wifi on board trainIt is also true to say that many of the UK’s inter-city train routes pass through very sparsely populated areas, as well as tunnels and deep cuttings, where there is unlikely to be much in the way of a mobile signal. Given the different routes taken by Cross-Country, East Coast and Virgin Trains it is therefore unfair to directly compare them as each route will have a different proportion of these hard-to-get-at areas. 3G and 4G mobile networks also don’t work as well at high speed and (usually) trains travel at speeds that are fast enough to begin to affect performance.

Where the Watchdog’s IT guru did go astray was to suggest that it might be better for train passengers to rely on the connection to their own mobile phone for internet rather than the on-train WiFi. Why is this wrong? There are two main reasons. Firstly, the antennas used by the on-train WiFi systems are mounted on the train roof, whereas your phone will be lower down, inside the carriage. A previous Wireless Waffle article highlighted the need to get high to improve reception and the signal on the roof of the train will be bigger than that inside by dint of this fact alone.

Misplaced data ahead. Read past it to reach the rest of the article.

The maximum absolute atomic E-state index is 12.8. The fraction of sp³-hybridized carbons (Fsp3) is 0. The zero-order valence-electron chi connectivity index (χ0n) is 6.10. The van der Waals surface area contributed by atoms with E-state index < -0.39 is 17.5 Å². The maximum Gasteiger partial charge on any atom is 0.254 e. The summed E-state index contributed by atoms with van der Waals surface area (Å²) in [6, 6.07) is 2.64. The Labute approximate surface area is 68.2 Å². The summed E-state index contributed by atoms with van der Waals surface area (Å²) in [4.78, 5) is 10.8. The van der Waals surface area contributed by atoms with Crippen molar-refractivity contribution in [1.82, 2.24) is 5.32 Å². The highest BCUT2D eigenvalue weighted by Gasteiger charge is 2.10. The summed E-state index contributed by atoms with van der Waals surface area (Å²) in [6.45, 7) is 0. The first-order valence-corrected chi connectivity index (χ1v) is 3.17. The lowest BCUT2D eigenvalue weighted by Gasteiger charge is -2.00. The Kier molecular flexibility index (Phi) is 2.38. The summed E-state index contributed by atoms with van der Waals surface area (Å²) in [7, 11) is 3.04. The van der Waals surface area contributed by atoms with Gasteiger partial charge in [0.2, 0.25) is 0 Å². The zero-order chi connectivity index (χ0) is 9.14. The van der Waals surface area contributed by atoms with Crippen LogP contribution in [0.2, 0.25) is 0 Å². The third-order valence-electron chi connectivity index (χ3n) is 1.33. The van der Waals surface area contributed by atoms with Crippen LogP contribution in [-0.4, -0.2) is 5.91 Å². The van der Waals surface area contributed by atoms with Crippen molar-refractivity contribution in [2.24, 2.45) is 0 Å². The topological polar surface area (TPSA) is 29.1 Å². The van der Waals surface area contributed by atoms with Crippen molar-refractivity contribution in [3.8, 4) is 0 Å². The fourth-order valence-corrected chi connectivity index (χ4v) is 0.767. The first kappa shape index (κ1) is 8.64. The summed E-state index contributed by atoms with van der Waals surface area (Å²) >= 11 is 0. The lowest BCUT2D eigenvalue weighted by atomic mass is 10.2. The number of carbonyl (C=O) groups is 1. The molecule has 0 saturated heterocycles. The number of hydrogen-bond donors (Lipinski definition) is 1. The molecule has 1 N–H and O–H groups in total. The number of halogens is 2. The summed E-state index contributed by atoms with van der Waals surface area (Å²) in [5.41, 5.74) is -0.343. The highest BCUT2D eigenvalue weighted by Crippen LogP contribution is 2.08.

But there is a much bigger problem… trains are typically constructed of metal. Some, including Virgin Trains’ Pendolino trains, have metallised windows. Passengers are thus enclosed in a Faraday cage which will do a grand job of stopping any signals on the outside of the carriages from making their way into the carriages. According to a paper written by consultants Mott MacDonald for Ofcom:
In modern trains the attenaution[sic] can be up to -30dB.

This means that of the signal presented to the outside of the carriage, only one thousandth of it makes it inside the carriage. Add this immense loss to the difference in height between the roof-mounted antenna and you sat in the carriage and it becomes apparent why using your own phone is highly unlikely to yield a better connection than that available through the on-train WiFi.